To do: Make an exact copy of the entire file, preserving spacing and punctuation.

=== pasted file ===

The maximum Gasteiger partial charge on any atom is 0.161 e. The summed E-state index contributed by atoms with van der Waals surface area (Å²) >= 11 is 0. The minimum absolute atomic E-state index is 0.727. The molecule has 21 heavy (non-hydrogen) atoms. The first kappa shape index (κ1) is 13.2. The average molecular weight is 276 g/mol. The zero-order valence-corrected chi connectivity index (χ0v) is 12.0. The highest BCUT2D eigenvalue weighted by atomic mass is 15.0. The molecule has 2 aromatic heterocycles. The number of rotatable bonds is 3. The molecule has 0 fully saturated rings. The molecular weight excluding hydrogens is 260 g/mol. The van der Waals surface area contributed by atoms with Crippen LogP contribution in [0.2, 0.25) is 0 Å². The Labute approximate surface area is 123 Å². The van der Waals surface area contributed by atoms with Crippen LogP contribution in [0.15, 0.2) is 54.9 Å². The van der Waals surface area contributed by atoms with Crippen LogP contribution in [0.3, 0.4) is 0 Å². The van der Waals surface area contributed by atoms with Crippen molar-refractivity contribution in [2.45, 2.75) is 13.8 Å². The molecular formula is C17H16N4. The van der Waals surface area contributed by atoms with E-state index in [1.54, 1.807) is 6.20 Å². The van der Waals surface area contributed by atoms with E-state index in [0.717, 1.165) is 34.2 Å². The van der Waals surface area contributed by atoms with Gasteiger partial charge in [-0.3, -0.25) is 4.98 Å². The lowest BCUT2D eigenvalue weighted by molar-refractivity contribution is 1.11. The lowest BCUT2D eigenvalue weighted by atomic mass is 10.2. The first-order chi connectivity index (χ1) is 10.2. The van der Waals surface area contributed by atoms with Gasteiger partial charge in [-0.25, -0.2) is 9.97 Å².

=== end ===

The maximum Gasteiger partial charge on any atom is 0.161 e. The summed E-state index contributed by atoms with van der Waals surface area (Å²) >= 11 is 0. The minimum absolute atomic E-state index is 0.727. The molecule has 21 heavy (non-hydrogen) atoms. The first kappa shape index (κ1) is 13.2. The average molecular weight is 276 g/mol. The zero-order valence-corrected chi connectivity index (χ0v) is 12.0. The highest BCUT2D eigenvalue weighted by atomic mass is 15.0. The molecule has 2 aromatic heterocycles. The number of rotatable bonds is 3. The molecule has 0 fully saturated rings. The molecular weight excluding hydrogens is 260 g/mol. The van der Waals surface area contributed by atoms with Crippen LogP contribution in [0.2, 0.25) is 0 Å². The Labute approximate surface area is 123 Å². The van der Waals surface area contributed by atoms with Crippen LogP contribution in [0.15, 0.2) is 54.9 Å². The van der Waals surface area contributed by atoms with Crippen LogP contribution in [0.3, 0.4) is 0 Å². The van der Waals surface area contributed by atoms with Crippen molar-refractivity contribution in [2.45, 2.75) is 13.8 Å². The molecular formula is C17H16N4. The van der Waals surface area contributed by atoms with E-state index in [1.54, 1.807) is 6.20 Å². The van der Waals surface area contributed by atoms with E-state index in [0.717, 1.165) is 34.2 Å². The van der Waals surface area contributed by atoms with Gasteiger partial charge in [-0.3, -0.25) is 4.98 Å². The lowest BCUT2D eigenvalue weighted by molar-refractivity contribution is 1.11. The lowest BCUT2D eigenvalue weighted by atomic mass is 10.2. The first-order chi connectivity index (χ1) is 10.2. The van der Waals surface area contributed by atoms with Gasteiger partial charge in [-0.25, -0.2) is 9.97 Å².